What is Query Understanding?
Query understanding is the process of dissecting search queries to create an improved query that can return more relevant search results. It’s one of the most crucial components of excellent search experiences.
Examples of Query Understanding
Query rewriting, synonyms, spelling corrections, classification, NLP, vectorization, bigram, and trigram detection for query segmentation, semantic query understanding, personalization, localization, and query scoping (attribute mapping).
How does Query Understanding work?
Many helpful query understanding techniques, such as synonyms, spelling correction, and semantics, are part of the query rewriting family, which tries to increase overall precision, recall, or both by modifying the question. Below are some of those techniques most commonly used and how they work.
Synonyms are usually rather simple. Since they are usually operated as an alternative reality, a search for “gigantic shoes” can grow to “(gigantic OR enormous) shoes.” This is rather easy, however it could get more difficult if you have to decide which to prioritize. If synonyms are produced using machine learning, such as through word embeddings, the situation may become much more complicated. There is no need to construct additional synonym libraries because more modern semantic search tools, like vector search, already have a grasp of related, everyday phrases.
Spell checking can function in various ways. One method for word correction is to identify the most likely replacement and then give users the option to override it. Another strategy is to be sympathetic and permit spelling errors of up to two letters. We refer to this as “typo tolerance.” The wisest course of action isn’t always to correct because language can be confusing and there’s a very high cost to making a mistake because people might lose hope and give up. Similar to synonyms, vector search tools may correct a variety of frequent misspellings.
Semantic query understanding
The technique of actually attempting to grasp the intent of questions is known as semantic query understanding. Since language is inherently ambiguous, polysemy is an ideal concept to explain why this is a problem for search: ” Poly” denotes numerous, and “semy” here refers to senses or meanings.
A prime example of this is the word “bank,” which can refer to either a financial institution or the bank of a river. It is hard to know without additional background. There are numerous examples in English in particular. Fortunately, there are ways to deal with this.
The context is usually more evident for inquiries containing many terms. It is more challenging for single search phrases; however, in these circumstances, the history of previous query sequences can be helpful. For instance, it would be unlikely that the second question was about the side of a river if someone looked for “atm” and then “bank.”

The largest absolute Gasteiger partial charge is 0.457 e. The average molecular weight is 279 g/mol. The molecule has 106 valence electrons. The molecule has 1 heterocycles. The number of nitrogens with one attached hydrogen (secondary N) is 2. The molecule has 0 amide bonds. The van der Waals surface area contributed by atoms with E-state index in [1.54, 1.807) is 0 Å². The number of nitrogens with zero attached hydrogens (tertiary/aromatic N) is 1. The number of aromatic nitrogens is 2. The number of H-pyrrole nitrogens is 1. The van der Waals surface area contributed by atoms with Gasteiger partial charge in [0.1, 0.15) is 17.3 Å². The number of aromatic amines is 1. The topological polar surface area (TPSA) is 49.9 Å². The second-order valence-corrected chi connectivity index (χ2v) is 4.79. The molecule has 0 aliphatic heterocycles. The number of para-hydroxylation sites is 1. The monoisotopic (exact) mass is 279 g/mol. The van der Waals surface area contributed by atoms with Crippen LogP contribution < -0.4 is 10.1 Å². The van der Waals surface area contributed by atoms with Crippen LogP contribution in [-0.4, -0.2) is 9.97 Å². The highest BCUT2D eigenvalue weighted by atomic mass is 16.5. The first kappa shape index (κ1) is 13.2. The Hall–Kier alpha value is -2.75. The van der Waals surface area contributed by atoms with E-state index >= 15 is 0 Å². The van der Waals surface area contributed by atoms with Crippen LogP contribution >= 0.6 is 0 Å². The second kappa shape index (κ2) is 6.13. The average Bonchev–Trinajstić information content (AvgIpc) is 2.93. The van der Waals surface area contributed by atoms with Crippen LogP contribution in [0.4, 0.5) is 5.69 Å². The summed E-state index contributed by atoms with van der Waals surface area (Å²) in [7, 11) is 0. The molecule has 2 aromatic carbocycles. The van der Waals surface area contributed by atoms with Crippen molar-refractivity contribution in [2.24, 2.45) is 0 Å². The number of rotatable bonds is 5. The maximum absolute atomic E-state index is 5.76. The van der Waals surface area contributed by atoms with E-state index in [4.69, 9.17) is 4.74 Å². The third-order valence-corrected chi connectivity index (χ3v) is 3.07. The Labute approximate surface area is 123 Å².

The importance of Query Understanding
People frequently misspell words, and English is also notoriously ambiguous (words like “test,” “mobile,” “apps,” “summer,” and “north” are all nouns, yet “Jaguar” might refer to a vehicle, an operating system, an animal, etc.). Additionally, people use jargon and make references to items that aren’t always specified in the result item text (such as “size 14 shoes,” “near a park,” “next Thursday evening,” etc.). To improve the ability to query the underlying data structure, all of this must be transformed into something relevant.
Additionally, results can be prioritized via query understanding. For instance, historically, when people searched for “license” on a government website in the US or Australia, they were typically looking for a page about renewing their driver’s license rather than the hundreds of other pages referencing “license”. Even if there is no other signal in the question itself that the desired destination is most significant, historical performance data can automatically increase its value.
Understanding search queries is frequently an excellent test of search technology. What if you needed to automatically spell check queries or map “size 14” to a size attribute? What about “next Thursday evening” to a time filter? Can you achieve this with your flow of production? If not, you are irritating your clients and leaving them behind.
Best practices to implement Query Understanding
Your companion when it comes to setting priorities for query understanding should be the query logs. For instance:
- High volume, zero-result searches indicate opportunities. What causes them to fail?
- Query scoping may not be particularly helpful if no one uses natural language and/or if the material is not well-structured.
- Synonyms may be helpful if business terminology does not translate well to customer talk.
- How frequently do your consumers mistake in spelling? Corrections will surely be beneficial if they often make mistakes.
Advanced methods like vectorization and personalization ought to be used last because they demand a lot more work. Getting the fundamentals right can yield considerably more value than an individualized search, which frequently seems to be the holy grail. After all, personalizing poor outcomes won’t be helpful.